Abstract

This population-based study in Taiwan aimed to investigate the risk of having a diagnosis of malignant brain tumors within 3 years after a traumatic brain injury (TBI). This study used data from the Traumatic Brain Injury Registry and the National Health Insurance Research Database. The study cohort comprised 5007 patients who had visited ambulatory care centers or had been hospitalized with a diagnosis of TBI between 2001 and 2002. The comparison cohort was 25,035 randomly selected enrollees. Each patient's brain cancer status was individually tracked for a 3-year period following their index date. Stratified Cox proportional hazards regressions were performed for analyses. During the 3 years of follow-up, nine patients in each cohort, both the TBI and the non-TBI cohort, were diagnosed with brain cancer. As compared to those patients without TBI, patients with TBI were more likely to receive a diagnosis of malignant brain tumors within the 3-year period following their index date: the incidence rate of malignant brain tumors was 6.28 (95% CI: 3.06-11.53) per 10,000 person-years in patients with TBI and 1.25 (95% CI: 0.61-2.29) per 10,000 person-years in patients without TBI. After adjusting for sociodemographic characteristics, the hazard of being diagnosed with malignant brain tumors during the 3-year follow-up period was 4.67 (95% CI: 1.84-11.83) times greater for those who sustained a TBI than for patients in the comparison cohort. In addition, we found an association between TBI severity and malignant brain tumor among patients with TBI (p=0.033). Our findings suggest a positive correlation between TBI and the relatively short-term development of malignant neoplasms of the brain.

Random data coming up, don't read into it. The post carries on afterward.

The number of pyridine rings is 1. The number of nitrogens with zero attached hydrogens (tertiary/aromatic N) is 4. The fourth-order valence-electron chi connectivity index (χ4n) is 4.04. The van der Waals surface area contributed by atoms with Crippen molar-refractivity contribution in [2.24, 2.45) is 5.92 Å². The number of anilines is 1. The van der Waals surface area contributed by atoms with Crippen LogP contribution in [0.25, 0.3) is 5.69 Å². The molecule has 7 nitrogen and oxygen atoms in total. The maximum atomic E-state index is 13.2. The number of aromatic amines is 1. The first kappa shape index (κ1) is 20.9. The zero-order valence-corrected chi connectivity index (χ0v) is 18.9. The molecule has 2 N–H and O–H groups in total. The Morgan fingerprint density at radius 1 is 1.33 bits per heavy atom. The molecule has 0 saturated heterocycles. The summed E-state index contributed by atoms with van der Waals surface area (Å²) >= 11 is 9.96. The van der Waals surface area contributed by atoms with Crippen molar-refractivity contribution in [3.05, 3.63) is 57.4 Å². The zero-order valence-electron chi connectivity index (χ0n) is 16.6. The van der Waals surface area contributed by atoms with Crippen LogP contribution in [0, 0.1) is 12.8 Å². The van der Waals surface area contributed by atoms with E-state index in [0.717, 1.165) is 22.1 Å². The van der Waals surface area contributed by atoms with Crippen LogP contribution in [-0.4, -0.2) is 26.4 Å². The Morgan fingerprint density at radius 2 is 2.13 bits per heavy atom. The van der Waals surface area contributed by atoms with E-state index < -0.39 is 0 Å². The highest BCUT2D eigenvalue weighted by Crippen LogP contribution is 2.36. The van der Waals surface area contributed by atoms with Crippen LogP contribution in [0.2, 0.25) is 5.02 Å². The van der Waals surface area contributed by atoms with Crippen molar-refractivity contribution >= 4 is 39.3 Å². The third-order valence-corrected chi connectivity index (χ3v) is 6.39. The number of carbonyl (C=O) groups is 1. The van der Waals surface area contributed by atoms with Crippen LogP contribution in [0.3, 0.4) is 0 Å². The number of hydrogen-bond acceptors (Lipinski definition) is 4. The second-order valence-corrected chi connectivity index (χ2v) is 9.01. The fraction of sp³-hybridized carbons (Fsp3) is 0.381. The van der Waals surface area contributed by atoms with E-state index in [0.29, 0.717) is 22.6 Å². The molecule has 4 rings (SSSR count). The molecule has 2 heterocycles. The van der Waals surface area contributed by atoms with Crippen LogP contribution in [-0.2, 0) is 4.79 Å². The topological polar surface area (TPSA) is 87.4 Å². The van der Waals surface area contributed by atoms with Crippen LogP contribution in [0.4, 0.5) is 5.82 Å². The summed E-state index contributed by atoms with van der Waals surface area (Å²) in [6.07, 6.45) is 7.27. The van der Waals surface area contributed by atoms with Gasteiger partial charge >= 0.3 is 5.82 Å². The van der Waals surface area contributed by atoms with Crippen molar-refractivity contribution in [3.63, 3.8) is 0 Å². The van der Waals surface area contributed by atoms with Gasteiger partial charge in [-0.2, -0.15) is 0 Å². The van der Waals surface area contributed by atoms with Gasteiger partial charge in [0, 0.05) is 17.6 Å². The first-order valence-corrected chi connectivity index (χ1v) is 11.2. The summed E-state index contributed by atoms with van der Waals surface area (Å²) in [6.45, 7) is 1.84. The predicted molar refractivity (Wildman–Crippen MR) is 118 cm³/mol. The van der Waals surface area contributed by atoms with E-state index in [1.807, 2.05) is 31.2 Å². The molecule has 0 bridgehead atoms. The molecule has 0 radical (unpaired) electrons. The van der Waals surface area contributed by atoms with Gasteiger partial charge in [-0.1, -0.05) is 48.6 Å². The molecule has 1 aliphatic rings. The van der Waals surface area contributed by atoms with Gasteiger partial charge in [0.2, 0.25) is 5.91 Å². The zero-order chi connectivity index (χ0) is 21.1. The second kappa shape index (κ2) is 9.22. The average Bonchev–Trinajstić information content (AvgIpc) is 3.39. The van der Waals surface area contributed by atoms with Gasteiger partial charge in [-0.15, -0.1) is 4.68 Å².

Original languageEnglish
Pages (from-to)1328-1333
Number of pages6
JournalJournal of Neurotrauma
Volume29
Issue number7
DOIs
Publication statusPublished - May 1 2012

Fingerprint

Brain Neoplasms
Traumatic Brain Injury
National Health Programs
Ambulatory Care
Taiwan
Brain Injuries
Registries
Cohort Studies
Databases

Keywords

  • epidemiology
  • malignant brain tumors
  • TBI

ASJC Scopus subject areas

  • Clinical Neurology

Cite this

Association between traumatic brain injury and the subsequent risk of brain cancer. / Chen, Yi Hua; Keller, Joseph J.; Kang, Jiunn Horng; Lin, Herng Ching.

In: Journal of Neurotrauma, Vol. 29, No. 7, 01.05.2012, p. 1328-1333.

Research output: Contribution to journalArticle

@article{177f70a81021401baa200812a0894fd7,
title = "Association between traumatic brain injury and the subsequent risk of brain cancer",